K.J. Choi and the 10 Highlights of the PLAYERS Championship at TPC Sawgrass
The 17th hole at TPC Sawgrass is one of the most recognizable in all of golf. The island green and stadium setting at the home of the PGA Tour creates an atmosphere unlike any other. And in the presentation of the 2011 PLAYERS Championship, it offered a stage befitting of the spotlight.
During Sunday's final round, K.J. Choi birdied No. 17 to temporarily take a one-shot lead, then defeated David Toms on the first playoff hole at the 17th to win THE PLAYERS, completing a four-day total of 13-under-par en route to the victory.
Here are 10 highlights from a memorable 2011 PLAYERS Championship.
The ongoing saga of Tiger Woods, his injuries, his swing changes and his quest to return to the form that made him one of the best golfers of all time continued at THE PLAYERS.
Woods limped to an opening round front-nine score of 42 Thursday, then limped off the golf course, withdrawing from the tournament and leaving more questions than answers about his immediate future.
As the sun began to set on a weather-shortened third round Saturday evening, Ian Poulter went so far as to sprint through most of the final two holes in order to save himself, and playing partner Dustin Johnson, the headache of waking up very early to complete their one or two remaining third-round holes Sunday morning.
On the surface, it made sense. I'm all for getting some extra sleep, too. But this was a bit unusual—like Poulter.
After running to the green at the iconic No. 17 to putt, Poulter darted to the 18th tee as the group in front, who was within ear shot, was exiting the tee box.
I thought he should've asked permission first, but apparently he didn't need it.
After receiving enough grief for his somewhat outlandish behavior, Poulter responded on Twitter:
"People need to get a life. Phil said to us on the 16th tee if it's close just come on 18th tee & you can tee off. It's not disrepectful."
Third Round Weather Delay
The tournament's final day turned into a marathon event as most of the golfers had to finish their third round beginning at 7:45 a.m. Sunday due to the previous day's nearly five-hour weather delay. That meant a 12-hour Sunday at TPC Sawgrass.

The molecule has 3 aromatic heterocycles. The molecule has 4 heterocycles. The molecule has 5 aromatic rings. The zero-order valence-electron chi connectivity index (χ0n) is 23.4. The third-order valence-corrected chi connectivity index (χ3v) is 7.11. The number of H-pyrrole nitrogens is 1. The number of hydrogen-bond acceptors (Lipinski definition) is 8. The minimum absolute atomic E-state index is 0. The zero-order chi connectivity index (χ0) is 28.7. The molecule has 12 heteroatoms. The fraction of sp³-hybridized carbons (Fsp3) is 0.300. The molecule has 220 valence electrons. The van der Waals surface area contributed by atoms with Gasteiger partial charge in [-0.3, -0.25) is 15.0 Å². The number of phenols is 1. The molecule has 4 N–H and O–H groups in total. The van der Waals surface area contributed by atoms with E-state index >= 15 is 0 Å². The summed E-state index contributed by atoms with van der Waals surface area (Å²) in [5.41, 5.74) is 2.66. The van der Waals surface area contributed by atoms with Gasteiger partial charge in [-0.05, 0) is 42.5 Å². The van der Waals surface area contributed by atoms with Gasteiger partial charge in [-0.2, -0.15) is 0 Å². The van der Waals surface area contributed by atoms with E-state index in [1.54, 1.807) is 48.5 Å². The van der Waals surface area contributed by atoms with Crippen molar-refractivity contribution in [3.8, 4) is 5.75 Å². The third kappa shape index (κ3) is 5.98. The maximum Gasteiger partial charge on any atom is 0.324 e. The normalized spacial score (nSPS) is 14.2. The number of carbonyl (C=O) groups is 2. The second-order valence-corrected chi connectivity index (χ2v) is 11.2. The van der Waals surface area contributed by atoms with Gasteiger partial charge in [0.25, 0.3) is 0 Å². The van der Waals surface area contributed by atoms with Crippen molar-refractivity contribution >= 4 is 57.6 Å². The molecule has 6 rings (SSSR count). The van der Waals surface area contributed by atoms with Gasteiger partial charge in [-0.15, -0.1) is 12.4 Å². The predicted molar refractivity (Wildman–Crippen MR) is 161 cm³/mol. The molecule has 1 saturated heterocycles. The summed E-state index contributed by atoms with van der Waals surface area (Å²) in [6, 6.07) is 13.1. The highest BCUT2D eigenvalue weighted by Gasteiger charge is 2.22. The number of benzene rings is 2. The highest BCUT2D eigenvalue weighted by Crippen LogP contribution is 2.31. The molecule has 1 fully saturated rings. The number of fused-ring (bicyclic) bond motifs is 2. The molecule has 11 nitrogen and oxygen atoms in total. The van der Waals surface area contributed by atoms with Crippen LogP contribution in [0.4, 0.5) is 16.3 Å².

Graeme McDowell was supposed to have found his swing and refocused himself heading into THE PLAYERS. And after three rounds, it appeared he had. He was leading the tournament when the final round began Sunday.
But his game collapsed midway through the front nine. He wound up shooting a final round 79 and finished tied for 33rd place.
As he prepares to defend his title at the U.S. Open next month, it appears McDowell has a lot of work to do to get himself ready.
A week after the death of legendary golfer Seve Ballesteros, PGA Tour players continued to honor the World Golf Hall of Famer, wearing red ribbons on their head gear. Other players—like Luke Donald, Graeme McDowell and Davis Love III—took it a step further, dressing in Ballesteros' signature navy blue garb.
Luke Donald continued in his pursuit of the top spot in the Official World Golf Ranking at THE PLAYERS.
He completed a four-day total of 278, good for a T4 and his seventh consecutive top 10 finish.
If Donald continues in this fashion, it won't be long before he claims the title of world's best golfer. Until then, he'll have to settle for second best—and the role as the PGA Tour's most consistent player.
David Toms held the lead for much of the final round at THE PLAYERS Sunday—until he lost it with a bogey at No. 16 and a par at the island 17th.
Toms temporarily redeemed himself by making an all-world birdie at No. 18 with a huge drive, incredible six-iron second shot out of a sand filled divot and clutch 18-foot putt. But sadly, he'll be remembered more for his missed three-foot putt on the first playoff hole.
The famed par-three No. 17 at TPC Sawgrass has claimed its fair share of victims over the years.
This past week, there were 39 balls added to the water surrounding the island green. It was the fifth-highest total in the past nine years and it brought the count during that time span to 439 watery graves.
Despite the hype, No. 17 was only the seventh hardest hole to navigate this past week. There were 88 birdies, 277 pars, 43 bogeys, 16 double bogeys and 10 triple bogeys or worse.
There has been so much talk about the new breed of talent on the PGA Tour over the past year. Players in their 20s have become not only commonplace contenders but winners.
But check out the top three finishing scores from THE PLAYERS Sunday—K.J. Choi, David Toms and Paul Goydo. What do these three men have in common? They are all over 40 years old. And not that far back, 40 somethings Steve Stricker and Davis Love III were T12.
After three years without a PGA Tour victory, a steely eyed K.J. Choi was the last man standing—with THE PLAYERS crystal trophy.
Choi saved his best for when it mattered the most. There were several missed birdie opportunities that would've separated him from the rest of the field Sunday, but he played Nos. 16, 17 and 18 in a combined four-under-par for the week.
When you consider how difficult that stretch of terrain is at TPC Sawgrass, it was a victory well-earned.
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